Remotework, Bursty Communication/OKR performance

How remote work can actually work

Despite criticism of the remote work model, effective collaboration has more to do with a team’s communication style than where workers are located, according to Northeastern’s Christoph Riedl and Carnegie Mellon’s Anita Williams Woolley. Teams that embrace “bursty” communication — concentrated exchanges with little lag time between responses — perform better than those that let conversations drag. The bursts allow group members to quickly agree on goals and focus on working rather than talking.

By designing systems that facilitate bursts of communication and collaboration among team members, employers can achieve higher quality collaboration in their teams, all while balancing employees’ desire to work remotely.

OKR unites the performance

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We are an objectives driven organization so daily performance will be reflected in their ability to meet and exceed their ticket and service metrics. Their objectives force them to grow personally and with technology so their performance will be reflected in their ability to mange and meet their objectives. If you have a high performing team you should be able to manage them this way and note worry about X hours a week, or X number of tasks, but there are also teams and areas that this will not work in.


Money × Remote working




Experience from a remote-developer

First off, make sure your internet connection is rock-solid, and you have some sort of plan in case it goes down. Can your phone be a hotspot?

As for what have you gotten yourself into? Well, it depends on your work routine and lifestyle. Some of remote work is the same as it would be in person. You might have set hours you need to be available for. You might have to maintain constant communication with your team. On the other hand, your employer might trust you to report your hours and expect regular progress updates. I personally had both experiences, and, while the trust-based methodology is ideal, the schedule-based remote work has the benefits of feeling more together with your team, having easier opportunity for collaboration, and helping you switch between work and personal time with a clearer focus.

You won’t have a commute, except for the occasional in-person meeting, perhaps. You’ll have the comforts of home at your disposal. Food, restroom, peace and quiet or your choice of music. Maybe you’ll have your pet too. You’ll probably have the flexibility to handle matters that need attention at home, or, at the very least, be around when a contractor shows up to do repairs/home improvement. You’ll need to guard against too much distraction, but programming has a way of keeping your head in the game when you’re deep in your work. You might very well work overtime just because it interests you, or you realize it’s all in your head and you’d rather not have to piece together the puzzle again later. Actually, the best benefit I find for me, is, that I find taking 20 minutes in the afternoon for a powernap, which recharges me for the rest of the day. Often, my cat Luna will accompany me throughout this nap.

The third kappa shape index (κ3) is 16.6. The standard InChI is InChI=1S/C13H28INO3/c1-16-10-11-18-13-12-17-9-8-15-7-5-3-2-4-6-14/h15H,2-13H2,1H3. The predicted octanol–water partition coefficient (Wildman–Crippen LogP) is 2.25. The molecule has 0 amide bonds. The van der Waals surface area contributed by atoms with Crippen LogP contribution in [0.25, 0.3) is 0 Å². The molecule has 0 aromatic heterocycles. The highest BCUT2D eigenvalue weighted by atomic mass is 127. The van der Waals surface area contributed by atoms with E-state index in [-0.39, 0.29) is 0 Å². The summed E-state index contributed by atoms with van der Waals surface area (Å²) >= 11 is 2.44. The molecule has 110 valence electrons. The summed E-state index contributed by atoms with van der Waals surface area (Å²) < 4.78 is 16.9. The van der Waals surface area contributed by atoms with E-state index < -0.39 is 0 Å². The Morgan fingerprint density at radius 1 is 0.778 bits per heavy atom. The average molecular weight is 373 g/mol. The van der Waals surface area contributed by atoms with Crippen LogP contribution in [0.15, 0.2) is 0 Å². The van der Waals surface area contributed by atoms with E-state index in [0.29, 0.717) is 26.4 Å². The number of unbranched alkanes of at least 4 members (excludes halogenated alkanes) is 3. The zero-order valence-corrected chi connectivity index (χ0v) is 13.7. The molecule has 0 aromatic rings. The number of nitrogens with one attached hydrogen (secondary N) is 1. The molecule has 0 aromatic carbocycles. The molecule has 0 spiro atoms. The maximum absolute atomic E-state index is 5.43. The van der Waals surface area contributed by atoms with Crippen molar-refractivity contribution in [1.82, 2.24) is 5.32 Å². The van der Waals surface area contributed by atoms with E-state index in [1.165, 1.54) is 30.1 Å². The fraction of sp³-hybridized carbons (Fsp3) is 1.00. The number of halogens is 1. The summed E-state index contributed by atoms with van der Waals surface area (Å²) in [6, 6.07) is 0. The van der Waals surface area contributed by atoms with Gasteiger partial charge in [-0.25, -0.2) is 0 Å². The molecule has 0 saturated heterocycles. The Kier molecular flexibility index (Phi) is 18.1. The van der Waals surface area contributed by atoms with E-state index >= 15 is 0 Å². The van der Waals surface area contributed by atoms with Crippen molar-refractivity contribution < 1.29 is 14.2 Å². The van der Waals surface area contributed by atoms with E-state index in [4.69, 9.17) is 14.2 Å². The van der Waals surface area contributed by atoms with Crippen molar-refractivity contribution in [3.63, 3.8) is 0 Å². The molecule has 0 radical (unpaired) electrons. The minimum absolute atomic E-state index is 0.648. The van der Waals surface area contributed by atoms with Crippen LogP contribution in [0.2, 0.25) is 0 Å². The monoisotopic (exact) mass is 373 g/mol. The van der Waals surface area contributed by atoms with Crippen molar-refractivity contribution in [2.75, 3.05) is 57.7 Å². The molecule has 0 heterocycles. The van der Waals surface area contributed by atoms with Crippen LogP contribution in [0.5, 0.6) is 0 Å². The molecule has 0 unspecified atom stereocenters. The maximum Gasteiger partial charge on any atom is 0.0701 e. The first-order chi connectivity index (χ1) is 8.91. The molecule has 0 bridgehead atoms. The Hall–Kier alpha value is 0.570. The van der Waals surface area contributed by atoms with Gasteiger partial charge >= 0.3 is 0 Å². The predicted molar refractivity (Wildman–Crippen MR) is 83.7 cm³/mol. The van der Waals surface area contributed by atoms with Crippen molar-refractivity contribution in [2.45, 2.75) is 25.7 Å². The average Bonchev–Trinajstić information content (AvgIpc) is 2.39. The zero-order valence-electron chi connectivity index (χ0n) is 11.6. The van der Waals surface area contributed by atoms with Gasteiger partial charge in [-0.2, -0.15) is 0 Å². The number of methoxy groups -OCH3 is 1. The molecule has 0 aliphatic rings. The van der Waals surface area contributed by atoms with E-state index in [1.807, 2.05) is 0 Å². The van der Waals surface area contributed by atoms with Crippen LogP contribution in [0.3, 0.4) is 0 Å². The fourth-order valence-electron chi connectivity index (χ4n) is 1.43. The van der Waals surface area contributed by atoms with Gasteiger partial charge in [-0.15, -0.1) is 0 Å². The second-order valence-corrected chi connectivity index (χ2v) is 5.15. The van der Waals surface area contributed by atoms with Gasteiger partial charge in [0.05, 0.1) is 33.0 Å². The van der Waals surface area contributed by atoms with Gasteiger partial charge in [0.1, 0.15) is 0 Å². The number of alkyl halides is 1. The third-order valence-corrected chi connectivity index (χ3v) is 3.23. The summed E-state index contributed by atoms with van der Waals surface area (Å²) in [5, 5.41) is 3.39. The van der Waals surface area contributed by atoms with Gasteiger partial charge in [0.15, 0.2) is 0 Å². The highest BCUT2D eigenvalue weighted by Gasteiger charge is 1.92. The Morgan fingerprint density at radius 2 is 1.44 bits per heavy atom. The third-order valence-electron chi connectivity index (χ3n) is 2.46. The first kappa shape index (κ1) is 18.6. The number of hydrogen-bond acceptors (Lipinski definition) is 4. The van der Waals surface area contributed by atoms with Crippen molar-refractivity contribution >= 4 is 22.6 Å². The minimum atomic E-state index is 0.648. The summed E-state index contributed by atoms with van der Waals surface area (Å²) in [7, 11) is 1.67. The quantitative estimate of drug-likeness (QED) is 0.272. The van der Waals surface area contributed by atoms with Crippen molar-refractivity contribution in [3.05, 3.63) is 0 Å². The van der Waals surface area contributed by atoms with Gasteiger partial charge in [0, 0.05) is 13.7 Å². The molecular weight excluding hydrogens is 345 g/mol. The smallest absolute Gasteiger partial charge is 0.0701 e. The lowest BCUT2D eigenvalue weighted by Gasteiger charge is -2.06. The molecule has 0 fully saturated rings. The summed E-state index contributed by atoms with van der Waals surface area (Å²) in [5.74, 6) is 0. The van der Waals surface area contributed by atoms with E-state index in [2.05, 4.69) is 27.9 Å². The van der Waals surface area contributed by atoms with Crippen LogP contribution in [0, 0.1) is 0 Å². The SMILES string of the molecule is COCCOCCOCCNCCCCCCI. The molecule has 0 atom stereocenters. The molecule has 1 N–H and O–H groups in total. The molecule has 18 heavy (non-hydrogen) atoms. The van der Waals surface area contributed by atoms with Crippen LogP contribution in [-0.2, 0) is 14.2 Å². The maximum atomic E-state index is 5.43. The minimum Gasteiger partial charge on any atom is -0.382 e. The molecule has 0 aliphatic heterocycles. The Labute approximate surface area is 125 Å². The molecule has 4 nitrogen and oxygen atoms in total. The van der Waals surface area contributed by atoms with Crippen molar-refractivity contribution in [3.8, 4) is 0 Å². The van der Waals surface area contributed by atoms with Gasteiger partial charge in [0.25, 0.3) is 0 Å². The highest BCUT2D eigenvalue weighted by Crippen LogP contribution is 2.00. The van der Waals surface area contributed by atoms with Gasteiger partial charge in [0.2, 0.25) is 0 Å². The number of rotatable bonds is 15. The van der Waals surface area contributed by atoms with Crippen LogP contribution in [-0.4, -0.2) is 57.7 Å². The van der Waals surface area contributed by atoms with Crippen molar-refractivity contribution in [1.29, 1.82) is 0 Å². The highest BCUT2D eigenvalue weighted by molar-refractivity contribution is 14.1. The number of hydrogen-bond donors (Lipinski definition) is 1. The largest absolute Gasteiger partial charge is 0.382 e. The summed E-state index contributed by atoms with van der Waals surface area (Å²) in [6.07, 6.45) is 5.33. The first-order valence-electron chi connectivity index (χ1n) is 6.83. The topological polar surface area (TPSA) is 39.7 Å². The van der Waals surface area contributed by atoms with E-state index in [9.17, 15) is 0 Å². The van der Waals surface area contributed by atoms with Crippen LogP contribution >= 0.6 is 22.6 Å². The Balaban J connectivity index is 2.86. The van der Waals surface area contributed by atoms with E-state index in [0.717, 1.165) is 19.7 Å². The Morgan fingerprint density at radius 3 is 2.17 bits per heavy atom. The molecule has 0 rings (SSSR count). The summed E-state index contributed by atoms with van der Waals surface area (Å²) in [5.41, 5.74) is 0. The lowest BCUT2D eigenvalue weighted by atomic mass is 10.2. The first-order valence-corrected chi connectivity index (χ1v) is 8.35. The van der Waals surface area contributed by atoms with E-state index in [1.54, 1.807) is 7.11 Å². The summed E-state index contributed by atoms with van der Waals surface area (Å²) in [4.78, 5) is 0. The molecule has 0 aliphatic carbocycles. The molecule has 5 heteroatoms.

Web development for a remote worker is ideal. Everything is easily cloud-based and/or accessible via VPN. You might want to have a few prototypes shipped out to you for testing purposes, but emulators may be sufficient, especially if the company has testing resources.

As for travel and work at the same time, there’s obviously a balance to be struck. If you plan to work from a hotel in Europe for a week, make sure the hours work for your team, taking time off as necessary, and that you’ll have good internet connectivity as well. If you need to interact during your work hours, you’ll need to take timezone differences into account. You’ll also need contingency plans. Maybe you can work on your laptop on something on an airplane, especially if you get stuck on the tarmac for a delay. You have to plan ahead, making sure your copy of the git repo is up to date and that you have your phone charged and audible when you’re supposed to be working. Working remote is generally viewed as a privilege, and any non-remote workers you’re working with will probably have heightened awareness of any slip-ups. While power going out in your home is generally unavoidable and always a possibility, an employer should not be burdened with worries of flaky connectivity from the internet bungalow in Costa Rica.

Lastly, you might feel you’re missing out on local employee activities/social events, and people won’t be as familiar with you, not being able to joke with you at the water tower, but there are technological and logistical ways to alleviate this issue. And when it comes down to it, do good work, and be dependable, then everyone will like you! The benefits definitely far outweigh such concerns and challenges.


will you experience less than office worker?

https://www.quora.com/Does-working-remotely-as-a-programmer-make-me-less-experienced-than-those-who-work-on-site

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